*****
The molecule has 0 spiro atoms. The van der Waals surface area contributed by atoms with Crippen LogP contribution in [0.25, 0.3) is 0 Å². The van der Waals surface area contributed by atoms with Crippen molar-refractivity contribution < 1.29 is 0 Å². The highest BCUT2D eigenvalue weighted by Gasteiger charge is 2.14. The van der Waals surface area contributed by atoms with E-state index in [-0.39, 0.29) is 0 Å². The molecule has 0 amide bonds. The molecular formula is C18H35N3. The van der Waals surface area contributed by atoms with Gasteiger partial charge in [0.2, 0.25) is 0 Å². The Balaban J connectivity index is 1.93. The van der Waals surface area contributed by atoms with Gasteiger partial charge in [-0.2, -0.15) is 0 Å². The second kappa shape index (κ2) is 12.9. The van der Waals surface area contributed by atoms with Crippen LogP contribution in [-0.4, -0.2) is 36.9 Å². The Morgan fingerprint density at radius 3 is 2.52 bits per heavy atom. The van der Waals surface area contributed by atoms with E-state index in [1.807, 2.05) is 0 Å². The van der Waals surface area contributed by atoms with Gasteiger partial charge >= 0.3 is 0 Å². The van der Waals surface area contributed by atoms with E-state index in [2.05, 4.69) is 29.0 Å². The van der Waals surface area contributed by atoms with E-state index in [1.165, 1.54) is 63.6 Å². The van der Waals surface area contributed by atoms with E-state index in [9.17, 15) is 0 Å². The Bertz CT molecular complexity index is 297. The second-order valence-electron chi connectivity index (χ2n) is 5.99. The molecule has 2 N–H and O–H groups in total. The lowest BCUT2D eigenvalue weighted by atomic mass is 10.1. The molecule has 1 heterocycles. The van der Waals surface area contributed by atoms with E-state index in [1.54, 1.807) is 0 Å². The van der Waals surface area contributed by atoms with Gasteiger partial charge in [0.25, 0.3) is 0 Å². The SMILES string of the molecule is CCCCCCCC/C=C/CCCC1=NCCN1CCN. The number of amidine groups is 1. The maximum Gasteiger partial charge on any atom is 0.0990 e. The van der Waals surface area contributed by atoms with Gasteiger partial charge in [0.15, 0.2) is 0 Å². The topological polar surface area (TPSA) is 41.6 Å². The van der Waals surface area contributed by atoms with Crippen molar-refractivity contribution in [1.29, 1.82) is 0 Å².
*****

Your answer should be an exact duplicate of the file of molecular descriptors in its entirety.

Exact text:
The molecule has 0 spiro atoms. The van der Waals surface area contributed by atoms with Crippen LogP contribution in [0.25, 0.3) is 0 Å². The van der Waals surface area contributed by atoms with Crippen molar-refractivity contribution < 1.29 is 0 Å². The highest BCUT2D eigenvalue weighted by Gasteiger charge is 2.14. The van der Waals surface area contributed by atoms with E-state index in [-0.39, 0.29) is 0 Å². The molecule has 0 amide bonds. The molecular formula is C18H35N3. The van der Waals surface area contributed by atoms with Gasteiger partial charge in [0.2, 0.25) is 0 Å². The Balaban J connectivity index is 1.93. The van der Waals surface area contributed by atoms with Gasteiger partial charge in [-0.2, -0.15) is 0 Å². The second kappa shape index (κ2) is 12.9. The van der Waals surface area contributed by atoms with Crippen LogP contribution in [-0.4, -0.2) is 36.9 Å². The Morgan fingerprint density at radius 3 is 2.52 bits per heavy atom. The van der Waals surface area contributed by atoms with E-state index in [1.807, 2.05) is 0 Å². The van der Waals surface area contributed by atoms with Gasteiger partial charge >= 0.3 is 0 Å². The van der Waals surface area contributed by atoms with E-state index in [2.05, 4.69) is 29.0 Å². The van der Waals surface area contributed by atoms with E-state index in [1.165, 1.54) is 63.6 Å². The van der Waals surface area contributed by atoms with E-state index in [9.17, 15) is 0 Å². The Bertz CT molecular complexity index is 297. The second-order valence-electron chi connectivity index (χ2n) is 5.99. The molecule has 2 N–H and O–H groups in total. The lowest BCUT2D eigenvalue weighted by atomic mass is 10.1. The molecule has 1 heterocycles. The van der Waals surface area contributed by atoms with E-state index in [1.54, 1.807) is 0 Å². The van der Waals surface area contributed by atoms with Gasteiger partial charge in [0.25, 0.3) is 0 Å². The SMILES string of the molecule is CCCCCCCC/C=C/CCCC1=NCCN1CCN. The number of amidine groups is 1. The maximum Gasteiger partial charge on any atom is 0.0990 e. The van der Waals surface area contributed by atoms with Gasteiger partial charge in [0.15, 0.2) is 0 Å². The topological polar surface area (TPSA) is 41.6 Å². The van der Waals surface area contributed by atoms with Crippen molar-refractivity contribution in [1.29, 1.82) is 0 Å².